Does the psychotherapist-patient privilege apply to Stephen Collins' confessions of child molestation?

Posted by Neil Shouse | Oct 22, 2014 | 0 Comments

Television actor Stephen Collins has been making headlines recently--due to the media release of a tape recording in which he confesses to molesting several underage girls.

From a criminal defense attorney's perspective, the most interesting thing about the recording is where and how it was made.

Collins' wife made the recording without his knowledge and then released it to the media. AND she made the recording while she and Collins were in a session with a therapist.

Normally, confessions like the one Collins made to his therapist would be protected by the psychotherapist-patient privilege. This important evidentiary privilege protects confidential communications between a patient and his/her therapist.

As the patient in that relationship, Collins may have the right to prevent the recording from being used as evidence against him in any criminal proceedings arising from the possible molestation.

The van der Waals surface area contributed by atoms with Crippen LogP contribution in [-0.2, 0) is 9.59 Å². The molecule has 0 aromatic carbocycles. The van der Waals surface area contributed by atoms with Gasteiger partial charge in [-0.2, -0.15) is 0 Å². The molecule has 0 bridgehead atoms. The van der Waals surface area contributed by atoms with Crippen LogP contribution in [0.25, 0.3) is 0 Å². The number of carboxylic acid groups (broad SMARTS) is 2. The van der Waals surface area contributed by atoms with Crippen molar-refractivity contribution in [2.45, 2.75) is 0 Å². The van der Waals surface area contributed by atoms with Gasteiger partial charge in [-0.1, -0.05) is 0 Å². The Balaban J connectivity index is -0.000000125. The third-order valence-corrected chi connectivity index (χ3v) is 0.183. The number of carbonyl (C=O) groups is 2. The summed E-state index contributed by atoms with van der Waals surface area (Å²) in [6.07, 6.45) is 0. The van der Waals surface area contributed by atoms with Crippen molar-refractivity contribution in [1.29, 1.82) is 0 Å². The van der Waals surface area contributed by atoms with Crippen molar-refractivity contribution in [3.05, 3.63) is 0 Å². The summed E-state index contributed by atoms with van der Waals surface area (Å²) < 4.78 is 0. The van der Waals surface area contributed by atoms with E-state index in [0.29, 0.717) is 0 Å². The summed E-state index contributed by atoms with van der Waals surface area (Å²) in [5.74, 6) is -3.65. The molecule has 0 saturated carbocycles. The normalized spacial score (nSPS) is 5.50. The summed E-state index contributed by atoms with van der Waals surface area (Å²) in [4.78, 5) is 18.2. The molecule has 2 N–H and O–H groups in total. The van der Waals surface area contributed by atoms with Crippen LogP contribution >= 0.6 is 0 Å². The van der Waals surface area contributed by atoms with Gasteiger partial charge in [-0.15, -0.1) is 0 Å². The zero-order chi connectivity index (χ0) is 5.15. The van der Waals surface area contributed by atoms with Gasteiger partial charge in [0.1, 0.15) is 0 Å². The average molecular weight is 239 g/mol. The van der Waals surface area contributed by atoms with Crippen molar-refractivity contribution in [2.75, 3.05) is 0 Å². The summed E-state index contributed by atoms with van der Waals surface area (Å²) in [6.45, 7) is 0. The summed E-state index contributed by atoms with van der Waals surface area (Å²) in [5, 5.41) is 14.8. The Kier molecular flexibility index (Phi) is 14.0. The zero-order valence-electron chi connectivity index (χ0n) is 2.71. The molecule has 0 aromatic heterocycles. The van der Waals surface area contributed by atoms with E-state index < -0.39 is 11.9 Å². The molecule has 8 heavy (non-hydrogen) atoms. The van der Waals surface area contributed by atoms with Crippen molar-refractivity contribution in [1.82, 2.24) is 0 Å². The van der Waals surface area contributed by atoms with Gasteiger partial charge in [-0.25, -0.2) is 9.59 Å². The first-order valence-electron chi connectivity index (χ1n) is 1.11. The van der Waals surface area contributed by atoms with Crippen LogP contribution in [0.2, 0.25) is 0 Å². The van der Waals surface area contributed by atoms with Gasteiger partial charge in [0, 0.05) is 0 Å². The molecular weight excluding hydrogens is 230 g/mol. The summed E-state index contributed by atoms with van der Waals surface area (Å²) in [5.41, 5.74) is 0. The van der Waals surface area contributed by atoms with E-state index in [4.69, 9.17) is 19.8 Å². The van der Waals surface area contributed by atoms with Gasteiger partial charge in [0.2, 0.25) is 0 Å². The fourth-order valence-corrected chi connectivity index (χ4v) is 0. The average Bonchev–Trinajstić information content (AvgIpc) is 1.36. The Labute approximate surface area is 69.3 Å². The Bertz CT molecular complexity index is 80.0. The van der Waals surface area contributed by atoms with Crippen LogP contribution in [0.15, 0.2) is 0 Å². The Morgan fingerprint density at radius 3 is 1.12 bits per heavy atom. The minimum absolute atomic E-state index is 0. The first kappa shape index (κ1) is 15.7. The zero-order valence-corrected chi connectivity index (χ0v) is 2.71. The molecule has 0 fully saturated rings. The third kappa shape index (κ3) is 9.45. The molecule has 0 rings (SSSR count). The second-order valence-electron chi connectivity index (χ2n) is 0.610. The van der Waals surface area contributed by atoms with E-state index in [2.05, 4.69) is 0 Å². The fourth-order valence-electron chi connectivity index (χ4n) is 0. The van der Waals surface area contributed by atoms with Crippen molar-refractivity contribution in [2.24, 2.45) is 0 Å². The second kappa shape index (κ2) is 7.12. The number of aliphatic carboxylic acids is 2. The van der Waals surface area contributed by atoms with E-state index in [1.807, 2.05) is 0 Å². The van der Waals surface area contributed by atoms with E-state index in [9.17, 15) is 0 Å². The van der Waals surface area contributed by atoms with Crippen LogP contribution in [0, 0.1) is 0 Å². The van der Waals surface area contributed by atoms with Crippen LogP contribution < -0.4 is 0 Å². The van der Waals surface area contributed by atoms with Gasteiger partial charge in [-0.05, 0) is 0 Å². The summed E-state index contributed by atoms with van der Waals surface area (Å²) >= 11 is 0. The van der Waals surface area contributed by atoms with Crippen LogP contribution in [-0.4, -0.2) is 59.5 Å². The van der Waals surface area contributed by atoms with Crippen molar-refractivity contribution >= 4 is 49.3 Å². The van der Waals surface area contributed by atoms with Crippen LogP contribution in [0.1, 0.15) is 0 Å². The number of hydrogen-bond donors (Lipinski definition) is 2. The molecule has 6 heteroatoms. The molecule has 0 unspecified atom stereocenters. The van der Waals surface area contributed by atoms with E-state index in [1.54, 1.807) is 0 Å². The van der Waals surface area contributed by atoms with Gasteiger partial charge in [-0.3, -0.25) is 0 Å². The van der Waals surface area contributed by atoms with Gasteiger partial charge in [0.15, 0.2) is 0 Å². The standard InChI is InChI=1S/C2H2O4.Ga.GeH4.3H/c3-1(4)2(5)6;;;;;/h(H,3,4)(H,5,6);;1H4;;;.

It is true that the psychotherapist-patient privilege only protects confidential communications with a therapist. In this case, Collins' wife was present for the therapy session.

But if her presence was supposed to be aid the therapeutic purposes of the session (if it was couples therapy, for example), then anything Collins said to her and the therapist may still be considered confidential--and protected by the privilege.

About the Author

Neil Shouse

A former Los Angeles prosecutor, attorney Neil Shouse graduated with honors from UC Berkeley and Harvard Law School (and completed additional graduate studies at MIT). He has been featured on CNN, Good Morning America, Dr Phil, Court TV, The Today Show and Court TV. Mr Shouse has been recognized by the National Trial Lawyers as one of the Top 100 Criminal and Top 100 Civil Attorneys.


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